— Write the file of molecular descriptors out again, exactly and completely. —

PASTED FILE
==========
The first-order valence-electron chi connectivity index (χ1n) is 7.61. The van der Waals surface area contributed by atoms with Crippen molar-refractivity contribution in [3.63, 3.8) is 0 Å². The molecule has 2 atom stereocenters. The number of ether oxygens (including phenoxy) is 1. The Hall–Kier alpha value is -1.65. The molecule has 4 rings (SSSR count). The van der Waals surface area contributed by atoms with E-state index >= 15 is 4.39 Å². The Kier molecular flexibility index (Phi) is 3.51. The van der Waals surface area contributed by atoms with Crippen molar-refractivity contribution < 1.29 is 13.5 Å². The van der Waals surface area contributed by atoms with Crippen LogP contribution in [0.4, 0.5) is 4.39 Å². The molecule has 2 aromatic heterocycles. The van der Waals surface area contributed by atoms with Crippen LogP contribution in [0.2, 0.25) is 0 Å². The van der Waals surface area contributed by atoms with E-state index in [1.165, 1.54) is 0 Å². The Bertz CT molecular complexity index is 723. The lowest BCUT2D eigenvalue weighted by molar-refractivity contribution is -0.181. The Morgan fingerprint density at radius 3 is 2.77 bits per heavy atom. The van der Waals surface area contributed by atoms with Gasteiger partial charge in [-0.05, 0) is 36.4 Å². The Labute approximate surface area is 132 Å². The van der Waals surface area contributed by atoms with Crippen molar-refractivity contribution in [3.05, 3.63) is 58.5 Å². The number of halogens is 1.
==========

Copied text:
The first-order valence-electron chi connectivity index (χ1n) is 7.61. The van der Waals surface area contributed by atoms with Crippen molar-refractivity contribution in [3.63, 3.8) is 0 Å². The molecule has 2 atom stereocenters. The number of ether oxygens (including phenoxy) is 1. The Hall–Kier alpha value is -1.65. The molecule has 4 rings (SSSR count). The van der Waals surface area contributed by atoms with E-state index >= 15 is 4.39 Å². The Kier molecular flexibility index (Phi) is 3.51. The van der Waals surface area contributed by atoms with Crippen molar-refractivity contribution < 1.29 is 13.5 Å². The van der Waals surface area contributed by atoms with Crippen LogP contribution in [0.4, 0.5) is 4.39 Å². The molecule has 2 aromatic heterocycles. The van der Waals surface area contributed by atoms with Crippen LogP contribution in [0.2, 0.25) is 0 Å². The van der Waals surface area contributed by atoms with E-state index in [1.165, 1.54) is 0 Å². The Bertz CT molecular complexity index is 723. The lowest BCUT2D eigenvalue weighted by molar-refractivity contribution is -0.181. The Morgan fingerprint density at radius 3 is 2.77 bits per heavy atom. The van der Waals surface area contributed by atoms with Gasteiger partial charge in [-0.05, 0) is 36.4 Å². The Labute approximate surface area is 132 Å². The van der Waals surface area contributed by atoms with Crippen molar-refractivity contribution in [3.05, 3.63) is 58.5 Å². The number of halogens is 1.